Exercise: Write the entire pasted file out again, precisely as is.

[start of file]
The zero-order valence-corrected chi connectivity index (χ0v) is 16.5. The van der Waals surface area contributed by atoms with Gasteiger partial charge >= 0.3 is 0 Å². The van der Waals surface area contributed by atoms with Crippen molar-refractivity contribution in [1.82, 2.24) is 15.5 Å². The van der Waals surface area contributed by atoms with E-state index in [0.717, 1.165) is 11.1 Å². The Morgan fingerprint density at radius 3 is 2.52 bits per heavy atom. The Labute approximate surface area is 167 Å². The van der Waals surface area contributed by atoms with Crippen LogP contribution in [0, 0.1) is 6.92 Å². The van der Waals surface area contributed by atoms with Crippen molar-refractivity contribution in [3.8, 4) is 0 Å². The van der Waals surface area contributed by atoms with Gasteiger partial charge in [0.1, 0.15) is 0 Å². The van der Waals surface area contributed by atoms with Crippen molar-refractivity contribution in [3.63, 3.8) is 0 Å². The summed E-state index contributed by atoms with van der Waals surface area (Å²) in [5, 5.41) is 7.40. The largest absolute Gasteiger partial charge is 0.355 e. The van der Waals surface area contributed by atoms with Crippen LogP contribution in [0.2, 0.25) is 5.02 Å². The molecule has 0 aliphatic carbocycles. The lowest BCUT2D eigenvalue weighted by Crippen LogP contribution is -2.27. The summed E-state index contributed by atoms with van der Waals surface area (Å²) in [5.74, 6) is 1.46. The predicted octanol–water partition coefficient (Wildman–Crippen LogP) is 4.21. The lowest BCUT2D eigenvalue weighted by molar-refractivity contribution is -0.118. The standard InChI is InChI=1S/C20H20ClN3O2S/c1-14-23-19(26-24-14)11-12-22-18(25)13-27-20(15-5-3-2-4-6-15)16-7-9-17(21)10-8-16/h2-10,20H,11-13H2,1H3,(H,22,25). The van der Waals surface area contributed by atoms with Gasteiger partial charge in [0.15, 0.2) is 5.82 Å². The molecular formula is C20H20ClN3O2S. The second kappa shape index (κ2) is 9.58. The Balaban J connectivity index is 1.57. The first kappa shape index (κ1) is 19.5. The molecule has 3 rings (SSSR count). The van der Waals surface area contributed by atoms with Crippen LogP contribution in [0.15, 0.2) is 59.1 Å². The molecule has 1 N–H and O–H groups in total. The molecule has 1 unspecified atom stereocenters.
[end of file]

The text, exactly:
The zero-order valence-corrected chi connectivity index (χ0v) is 16.5. The van der Waals surface area contributed by atoms with Gasteiger partial charge >= 0.3 is 0 Å². The van der Waals surface area contributed by atoms with Crippen molar-refractivity contribution in [1.82, 2.24) is 15.5 Å². The van der Waals surface area contributed by atoms with E-state index in [0.717, 1.165) is 11.1 Å². The Morgan fingerprint density at radius 3 is 2.52 bits per heavy atom. The Labute approximate surface area is 167 Å². The van der Waals surface area contributed by atoms with Crippen LogP contribution in [0, 0.1) is 6.92 Å². The van der Waals surface area contributed by atoms with Crippen molar-refractivity contribution in [3.8, 4) is 0 Å². The van der Waals surface area contributed by atoms with Gasteiger partial charge in [0.1, 0.15) is 0 Å². The van der Waals surface area contributed by atoms with Crippen molar-refractivity contribution in [3.63, 3.8) is 0 Å². The summed E-state index contributed by atoms with van der Waals surface area (Å²) in [5, 5.41) is 7.40. The largest absolute Gasteiger partial charge is 0.355 e. The van der Waals surface area contributed by atoms with Crippen LogP contribution in [0.2, 0.25) is 5.02 Å². The molecule has 0 aliphatic carbocycles. The lowest BCUT2D eigenvalue weighted by Crippen LogP contribution is -2.27. The summed E-state index contributed by atoms with van der Waals surface area (Å²) in [5.74, 6) is 1.46. The predicted octanol–water partition coefficient (Wildman–Crippen LogP) is 4.21. The lowest BCUT2D eigenvalue weighted by molar-refractivity contribution is -0.118. The standard InChI is InChI=1S/C20H20ClN3O2S/c1-14-23-19(26-24-14)11-12-22-18(25)13-27-20(15-5-3-2-4-6-15)16-7-9-17(21)10-8-16/h2-10,20H,11-13H2,1H3,(H,22,25). The van der Waals surface area contributed by atoms with Gasteiger partial charge in [0.15, 0.2) is 5.82 Å². The molecular formula is C20H20ClN3O2S. The second kappa shape index (κ2) is 9.58. The Balaban J connectivity index is 1.57. The first kappa shape index (κ1) is 19.5. The molecule has 3 rings (SSSR count). The van der Waals surface area contributed by atoms with Crippen LogP contribution in [0.15, 0.2) is 59.1 Å². The molecule has 1 N–H and O–H groups in total. The molecule has 1 unspecified atom stereocenters.